A distinction is made between chest and abdominal breathing. With chest breathing, you change the volume of the lungs with the chest muscles by expanding and compressing the chest. If you try fill your lungs with air and then hold your breath, you’re probably mostly using chest breathing. Under stress you also tend to breathe in your chest. We don’t want this stressful breathing when playing the alphorn!

A full and beautiful sound is the result of deep, relaxed breathing. This is “abdominal” or “diaphragm breathing”. In fact, you do not breathe into your belly (you always breathe into your lungs). Rather, your diaphragm moves up and down. When you breathe in, the diaphragm lowers, allowing the lungs to expand. At the same time, the diaphragm pushes out the innards in your abdomen, causing the abdomen to bulge (hence the term “belly breathing”). When you breathe out, the diaphragm arches back up, pushing the air out of your lungs. You straighten up, at the same time the innards take their old place and the stomach becomes flat. Here is an animation of the diaphragm (red) and lungs (pink):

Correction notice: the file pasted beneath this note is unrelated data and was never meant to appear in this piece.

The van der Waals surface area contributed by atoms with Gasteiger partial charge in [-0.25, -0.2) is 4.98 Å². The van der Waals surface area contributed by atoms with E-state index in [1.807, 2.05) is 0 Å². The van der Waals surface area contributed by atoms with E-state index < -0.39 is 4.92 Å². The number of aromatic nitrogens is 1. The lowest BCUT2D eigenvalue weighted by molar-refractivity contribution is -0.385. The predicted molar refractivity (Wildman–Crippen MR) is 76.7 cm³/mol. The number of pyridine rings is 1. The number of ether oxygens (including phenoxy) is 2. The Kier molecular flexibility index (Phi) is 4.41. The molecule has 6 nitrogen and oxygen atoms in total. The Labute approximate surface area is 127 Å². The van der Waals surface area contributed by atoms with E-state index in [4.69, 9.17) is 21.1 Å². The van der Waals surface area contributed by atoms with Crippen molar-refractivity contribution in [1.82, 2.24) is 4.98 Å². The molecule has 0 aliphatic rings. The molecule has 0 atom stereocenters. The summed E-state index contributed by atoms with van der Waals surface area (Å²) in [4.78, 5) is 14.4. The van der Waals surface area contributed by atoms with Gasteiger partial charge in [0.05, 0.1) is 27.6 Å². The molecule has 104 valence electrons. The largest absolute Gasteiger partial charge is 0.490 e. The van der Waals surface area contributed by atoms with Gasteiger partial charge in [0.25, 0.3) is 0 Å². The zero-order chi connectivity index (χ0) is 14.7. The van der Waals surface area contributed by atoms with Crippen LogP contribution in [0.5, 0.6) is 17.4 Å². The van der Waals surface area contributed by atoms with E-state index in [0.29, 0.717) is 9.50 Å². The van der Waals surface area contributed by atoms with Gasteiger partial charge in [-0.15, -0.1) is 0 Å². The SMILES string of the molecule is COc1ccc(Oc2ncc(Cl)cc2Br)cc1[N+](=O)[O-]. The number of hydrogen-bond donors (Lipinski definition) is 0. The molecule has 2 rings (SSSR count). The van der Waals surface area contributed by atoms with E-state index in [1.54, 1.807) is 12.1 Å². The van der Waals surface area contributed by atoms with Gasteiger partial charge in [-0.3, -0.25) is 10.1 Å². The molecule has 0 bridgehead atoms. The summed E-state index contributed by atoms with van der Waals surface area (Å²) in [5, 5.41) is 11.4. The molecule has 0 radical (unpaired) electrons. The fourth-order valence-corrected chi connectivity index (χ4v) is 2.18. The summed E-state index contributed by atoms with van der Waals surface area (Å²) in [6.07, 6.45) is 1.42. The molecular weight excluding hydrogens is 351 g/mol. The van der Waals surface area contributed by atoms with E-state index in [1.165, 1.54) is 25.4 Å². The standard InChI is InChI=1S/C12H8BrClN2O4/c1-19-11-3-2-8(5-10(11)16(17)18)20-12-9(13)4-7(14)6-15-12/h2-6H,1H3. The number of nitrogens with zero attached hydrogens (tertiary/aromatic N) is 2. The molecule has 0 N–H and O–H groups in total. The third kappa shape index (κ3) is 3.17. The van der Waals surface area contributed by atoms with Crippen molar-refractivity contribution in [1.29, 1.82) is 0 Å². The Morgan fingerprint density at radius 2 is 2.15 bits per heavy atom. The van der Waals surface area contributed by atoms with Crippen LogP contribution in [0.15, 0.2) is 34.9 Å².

Your breathing usually consists of a mixture of chest and abdominal breathing. So it’s not about stopping chest breathing completely, but about increasing the share of abdominal breathing. If you’re having trouble breathing while playing the alphorn, your chest breathing has probably taken over. Often this happens because of anger or nervousness during your performance. Here’s how to increase your diaphragmatic breathing: